Drug-induced liver injury: rise in cases linked to herbal or dietary supplements
By Melanie Hinze
In a single-centre study, involving a Sydney liver transplant referral centre, the number of hospitalisations for drug-induced liver injury (DILI) increased in the 11 years to 2020, as did the proportion of cases linked to herbal or dietary supplements.
The study, published in the Medical Journal of Australia, was a retrospective electronic medical record data analysis of adults admitted with DILI to the Gastroenterology and Liver Centre at the Royal Prince Alfred Hospital, Sydney, from 2009 to 2020. During this time, 115 patients were admitted with paracetamol-related DILI and 69 with nonparacetamol DILI.
The most common nonparacetamol medications implicated were antibiotics (28%), herbal and dietary supplements (22%), antituberculosis medications (9%) and anticancer medications (7%).
Although the number of nonparacetamol DILI admissions remained fairly stable across the study period, the proportion linked with herbal and dietary supplements increased from 15% during 2009 to 2011 to 47% during 2018 to 2020.
Additionally, 90-day transplant-free survival was higher among patients with paracetamol-related DILI (86%) than it was among those with nonparacetamol DILI (71%), or with herbal and dietary supplement-related cases (59%).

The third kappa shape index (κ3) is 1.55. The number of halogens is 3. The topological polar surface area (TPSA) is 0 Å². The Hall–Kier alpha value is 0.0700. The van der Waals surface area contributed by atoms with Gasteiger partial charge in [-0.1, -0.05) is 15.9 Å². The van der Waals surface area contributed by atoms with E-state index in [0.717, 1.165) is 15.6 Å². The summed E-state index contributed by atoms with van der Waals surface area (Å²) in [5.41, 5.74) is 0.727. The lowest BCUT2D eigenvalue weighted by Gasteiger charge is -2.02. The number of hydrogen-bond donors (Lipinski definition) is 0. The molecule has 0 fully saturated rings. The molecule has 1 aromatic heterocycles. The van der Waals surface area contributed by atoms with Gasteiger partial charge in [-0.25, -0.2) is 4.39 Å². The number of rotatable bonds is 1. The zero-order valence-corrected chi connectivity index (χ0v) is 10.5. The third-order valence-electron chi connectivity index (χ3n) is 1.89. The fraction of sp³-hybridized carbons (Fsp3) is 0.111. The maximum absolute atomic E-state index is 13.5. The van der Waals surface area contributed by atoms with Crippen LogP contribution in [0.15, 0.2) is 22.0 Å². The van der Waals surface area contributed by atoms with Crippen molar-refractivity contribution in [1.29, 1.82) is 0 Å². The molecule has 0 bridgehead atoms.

Dr Kelly Hayward, pharmacist at the Princess Alexandra Hospital, and Clinical Research Fellow at the Centre for Liver Disease Research, The University of Queensland, Brisbane, agreed with the study authors’ call for improved regulatory oversight of herbal and dietary supplements.
Dr Hayward also supported the authors’ recommendations for targeted education about the potential dangers of traditional medicines for culturally and linguistically diverse communities. She added that an equally important opportunity to improve safety rests in the dietary supplement sphere, as half the reported cases of supplement-associated DILI were linked to use of anabolic steroids, bodybuilding and weight-loss supplements.
‘Many cases of nonparacetamol-related DILI involved medicines that are routinely prescribed in general practice, such as antibiotics, statins and antidepressants, in addition to herbal and dietary supplements’, she added.
Paracetamol-related DILI is another ongoing and complex problem. Dr Hayward identified community-based practitioners including GPs, pharmacists and nurses who could help to avoid accidental overdose by providing appropriate education when prescribing or recommending paracetamol to patients.
The study authors concluded that DILI remains an important clinical problem that needs further investigation, regulatory changes and patient and community education.
Med J Aust 2021; doi: 10.5694/mja2.51173.